I’m working on adding a backend to RS.js so users can connect to and store data on SAFEnetwork. I have several RS.js apps working (myfavoritedrinks, litewrite and taskrs) and have identified problems due to the way SAFEnetwork supports legacy browsers such as Firefox. A SAFE specific browser is being developed that will avoid these issues, but they are likely to persist as I think legacy browser support will remain important for the foreseeable future.
How Firefox / Chrome etc Access SAFE Network
To access SAFE network with a non-SAFE specific browser (detailed instructions here for the Alpha1 release):
- Install and run a program called SAFE Launcher
- Set up your browser or system to use the proxy that is run by SAFE Launcher
- Type a SAFE URL into your browser address bar, such as
If you did that right now you would be able to view websites created by the community, and the one referenced above is a simple automatically generated directory of websites on the current (alpha1) network. These are decentralised/serverless websites, and the only place that HTTP is involved, is between your browser and the SAFE Launcher. After that, everything is on SAFE Network (end to end encrypted, routed between anonymous nodes that constitute the SAFE Network).
Background: Users can browse the network without an account, just by following the steps above. To store data and publish web content, users create an account in the SAFE Launcher and can then connect to and use other apps that store data, publish a website etc.
Content Security Policy in the Web Proxy Breaks RS.js Apps
This applies only to legacy browsers, but for the time being I think we have to assume this will be widespread and so relevant to anyone publishing sites and web apps on SAFE Network.
As noted, a web proxy is used to enable users to type a SAFE Network website address into their browser and visit it just like any other website. Since SAFE Network is intended to provide unprecedented security, it is important that sites they visit can’t easily expose them to vulnerabilities that could identify them, allow them to be tracked, install malware and so on. For this reason, the proxy inserts Content Security Policy headers and CORS headers into websites accessed by a legacy browser. You can see this in safe_launcher/app/server/web_proxy.js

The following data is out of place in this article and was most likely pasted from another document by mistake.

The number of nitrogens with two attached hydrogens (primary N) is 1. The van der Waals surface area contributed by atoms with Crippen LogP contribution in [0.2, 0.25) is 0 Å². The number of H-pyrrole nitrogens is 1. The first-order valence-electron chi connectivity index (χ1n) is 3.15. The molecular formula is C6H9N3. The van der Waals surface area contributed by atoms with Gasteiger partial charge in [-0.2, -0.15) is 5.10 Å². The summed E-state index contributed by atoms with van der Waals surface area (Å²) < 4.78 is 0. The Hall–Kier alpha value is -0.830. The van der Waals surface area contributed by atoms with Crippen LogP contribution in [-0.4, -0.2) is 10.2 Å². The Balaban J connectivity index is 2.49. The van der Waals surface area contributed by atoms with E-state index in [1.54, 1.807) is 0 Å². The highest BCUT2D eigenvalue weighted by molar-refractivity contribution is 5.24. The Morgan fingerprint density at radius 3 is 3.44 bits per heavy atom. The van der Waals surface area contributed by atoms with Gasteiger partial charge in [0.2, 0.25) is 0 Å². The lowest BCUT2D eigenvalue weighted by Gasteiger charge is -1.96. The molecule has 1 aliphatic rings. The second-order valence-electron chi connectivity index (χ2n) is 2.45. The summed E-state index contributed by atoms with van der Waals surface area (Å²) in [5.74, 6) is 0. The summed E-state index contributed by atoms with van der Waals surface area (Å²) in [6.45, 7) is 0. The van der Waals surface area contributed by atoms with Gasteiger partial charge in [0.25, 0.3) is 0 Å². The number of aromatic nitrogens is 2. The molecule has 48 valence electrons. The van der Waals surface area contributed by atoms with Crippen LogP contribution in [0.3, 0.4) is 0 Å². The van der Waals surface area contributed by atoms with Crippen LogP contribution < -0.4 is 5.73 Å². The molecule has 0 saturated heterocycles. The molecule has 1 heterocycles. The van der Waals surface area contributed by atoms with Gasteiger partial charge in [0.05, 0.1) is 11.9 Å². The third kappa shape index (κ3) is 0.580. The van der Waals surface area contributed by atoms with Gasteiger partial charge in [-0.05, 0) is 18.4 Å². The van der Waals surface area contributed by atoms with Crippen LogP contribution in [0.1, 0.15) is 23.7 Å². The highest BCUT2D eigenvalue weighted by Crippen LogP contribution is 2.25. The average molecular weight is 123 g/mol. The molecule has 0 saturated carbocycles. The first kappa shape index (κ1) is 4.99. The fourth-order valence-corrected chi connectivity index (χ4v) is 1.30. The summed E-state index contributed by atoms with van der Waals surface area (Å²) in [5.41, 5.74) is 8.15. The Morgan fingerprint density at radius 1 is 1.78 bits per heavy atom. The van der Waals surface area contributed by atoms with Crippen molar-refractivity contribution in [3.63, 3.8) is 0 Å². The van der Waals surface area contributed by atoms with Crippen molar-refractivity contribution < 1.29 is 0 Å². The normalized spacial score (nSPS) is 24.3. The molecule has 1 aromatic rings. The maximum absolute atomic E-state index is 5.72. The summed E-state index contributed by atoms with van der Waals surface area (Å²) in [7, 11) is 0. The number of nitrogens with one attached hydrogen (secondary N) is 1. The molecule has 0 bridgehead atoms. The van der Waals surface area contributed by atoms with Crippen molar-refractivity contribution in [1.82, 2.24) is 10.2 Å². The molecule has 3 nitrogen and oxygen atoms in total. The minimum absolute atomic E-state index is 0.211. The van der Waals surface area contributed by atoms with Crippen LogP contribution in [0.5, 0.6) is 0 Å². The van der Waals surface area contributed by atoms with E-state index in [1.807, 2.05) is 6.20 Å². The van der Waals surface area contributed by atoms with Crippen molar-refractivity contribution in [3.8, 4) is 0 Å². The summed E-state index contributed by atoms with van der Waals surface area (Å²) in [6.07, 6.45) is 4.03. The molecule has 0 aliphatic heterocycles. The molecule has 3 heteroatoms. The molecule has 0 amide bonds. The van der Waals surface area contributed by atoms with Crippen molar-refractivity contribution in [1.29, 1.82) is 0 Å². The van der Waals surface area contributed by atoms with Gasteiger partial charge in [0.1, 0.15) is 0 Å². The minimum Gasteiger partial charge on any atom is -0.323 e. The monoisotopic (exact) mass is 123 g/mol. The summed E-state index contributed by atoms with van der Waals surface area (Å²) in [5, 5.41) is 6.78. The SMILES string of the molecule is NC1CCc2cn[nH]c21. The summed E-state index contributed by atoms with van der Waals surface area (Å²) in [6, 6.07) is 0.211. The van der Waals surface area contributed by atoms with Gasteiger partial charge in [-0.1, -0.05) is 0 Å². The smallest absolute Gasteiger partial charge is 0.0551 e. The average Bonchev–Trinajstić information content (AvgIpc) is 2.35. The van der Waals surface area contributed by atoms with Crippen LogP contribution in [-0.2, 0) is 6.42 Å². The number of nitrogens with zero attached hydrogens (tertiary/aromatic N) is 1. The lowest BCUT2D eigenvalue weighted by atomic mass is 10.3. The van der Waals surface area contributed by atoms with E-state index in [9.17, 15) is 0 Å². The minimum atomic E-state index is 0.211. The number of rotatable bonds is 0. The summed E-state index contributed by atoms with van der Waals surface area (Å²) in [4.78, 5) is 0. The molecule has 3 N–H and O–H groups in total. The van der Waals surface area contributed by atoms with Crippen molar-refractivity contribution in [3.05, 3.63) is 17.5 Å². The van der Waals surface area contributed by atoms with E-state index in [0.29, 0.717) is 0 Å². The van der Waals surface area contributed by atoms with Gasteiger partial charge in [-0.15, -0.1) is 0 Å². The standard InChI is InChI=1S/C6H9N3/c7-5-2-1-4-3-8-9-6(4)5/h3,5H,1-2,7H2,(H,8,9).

Some of these cause RS.js apps to not work. Some just cause CORS/pre-flight errors that don’t seem to break anything (but that might be I’ve just not discovered what they break). Almost all of the one’s I’ve seen relate to the RS.js widget code.
My guess is that if we can find workarounds for the RS.js code, website authors using RS.js will have no problem with the web proxy inserting these headers, once they realise the restrictions that are imposed. Porting existng apps may well be troublesome because of this, although so far I’ve only found this to be an issue in the RS.js code itself and not the RS app examples I have working.
Summary of RS.js Issues with SAFE Launcher CSP
With the existing CSP settings any RS.js app loaded by a none-SAFE browser from SAFE Network will find the widget doesn’t display properly. The connect images don’t load, and all the HTML appears grotesquely down the page, without the benefit of any styling to hide elements and lay them out.
Clicking to connect causes a CORS error due to a form action restriction, though from memory I think the operation still worked.
I may have forgotten something!
I managed to clear all these by modifying the CSP headers in the SAFE web proxy (not the app!) to allow things that are off by default because of the
default-src setting. Some of these might be adopted by the SAFE project, but possibly not. I don’t understand the issues well enough to guess really. However, one looks unlikely to be accepted because a bit of research suggests to me it leaves a sizeable security hole. I don’t think we’ll be able to allow
style-src 'unsafe-inline' because I believe that to allow inline CSS is likely to be too big a risk.
To enable the RS.js widget to display and avoid CORS errors in the console, I added the following (looser settings) to the CSP header:
img-src 'self' data:; form-action 'self' http://api.safenet; style-src 'self' 'unsafe-inline';
I do still get one CORS error in the console on load of RS.js but haven’t figured out what that is yet.
I think the first two above stand a good chance of being accepted and included in the proxy, but
'unsafe-inline' probably won’t. So I’m looking for a way of handling this so that users of SAFE Network will be able to make use of RS.js based apps hosted on it. The advantages of this are completely anonymous self hosting on a very cheap (no hosting fees - only a one-off upload fee), plus all the benefits of RS.js apps, particularly offline first functionality as well as access from anywhere.
Any thoughts?! Is it conceivable to implement the widget in a way that would work without opening up